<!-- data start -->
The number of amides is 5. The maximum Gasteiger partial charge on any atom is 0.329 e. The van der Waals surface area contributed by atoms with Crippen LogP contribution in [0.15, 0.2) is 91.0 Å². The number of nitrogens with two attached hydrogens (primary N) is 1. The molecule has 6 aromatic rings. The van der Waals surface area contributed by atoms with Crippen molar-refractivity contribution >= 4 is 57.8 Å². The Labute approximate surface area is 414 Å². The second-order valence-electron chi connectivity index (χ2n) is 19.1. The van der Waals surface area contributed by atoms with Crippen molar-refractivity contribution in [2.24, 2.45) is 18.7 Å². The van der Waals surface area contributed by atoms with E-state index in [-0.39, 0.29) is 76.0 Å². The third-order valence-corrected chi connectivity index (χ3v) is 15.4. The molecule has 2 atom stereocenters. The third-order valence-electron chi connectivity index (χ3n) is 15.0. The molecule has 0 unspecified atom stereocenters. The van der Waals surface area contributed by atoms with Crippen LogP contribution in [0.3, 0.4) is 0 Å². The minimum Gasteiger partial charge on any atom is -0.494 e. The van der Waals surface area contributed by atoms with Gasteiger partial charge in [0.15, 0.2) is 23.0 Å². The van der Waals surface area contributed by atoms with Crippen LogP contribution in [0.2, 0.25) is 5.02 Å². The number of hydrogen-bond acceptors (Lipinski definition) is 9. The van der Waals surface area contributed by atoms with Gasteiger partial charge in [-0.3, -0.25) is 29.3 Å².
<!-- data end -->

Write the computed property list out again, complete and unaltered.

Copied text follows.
The number of amides is 5. The maximum Gasteiger partial charge on any atom is 0.329 e. The van der Waals surface area contributed by atoms with Crippen LogP contribution in [0.15, 0.2) is 91.0 Å². The number of nitrogens with two attached hydrogens (primary N) is 1. The molecule has 6 aromatic rings. The van der Waals surface area contributed by atoms with Crippen molar-refractivity contribution >= 4 is 57.8 Å². The Labute approximate surface area is 414 Å². The second-order valence-electron chi connectivity index (χ2n) is 19.1. The van der Waals surface area contributed by atoms with Crippen molar-refractivity contribution in [2.24, 2.45) is 18.7 Å². The van der Waals surface area contributed by atoms with E-state index in [-0.39, 0.29) is 76.0 Å². The third-order valence-corrected chi connectivity index (χ3v) is 15.4. The molecule has 2 atom stereocenters. The third-order valence-electron chi connectivity index (χ3n) is 15.0. The molecule has 0 unspecified atom stereocenters. The van der Waals surface area contributed by atoms with Crippen LogP contribution in [0.3, 0.4) is 0 Å². The minimum Gasteiger partial charge on any atom is -0.494 e. The van der Waals surface area contributed by atoms with Gasteiger partial charge in [0.15, 0.2) is 23.0 Å². The van der Waals surface area contributed by atoms with Crippen LogP contribution in [0.2, 0.25) is 5.02 Å². The number of hydrogen-bond acceptors (Lipinski definition) is 9. The van der Waals surface area contributed by atoms with Gasteiger partial charge in [-0.3, -0.25) is 29.3 Å².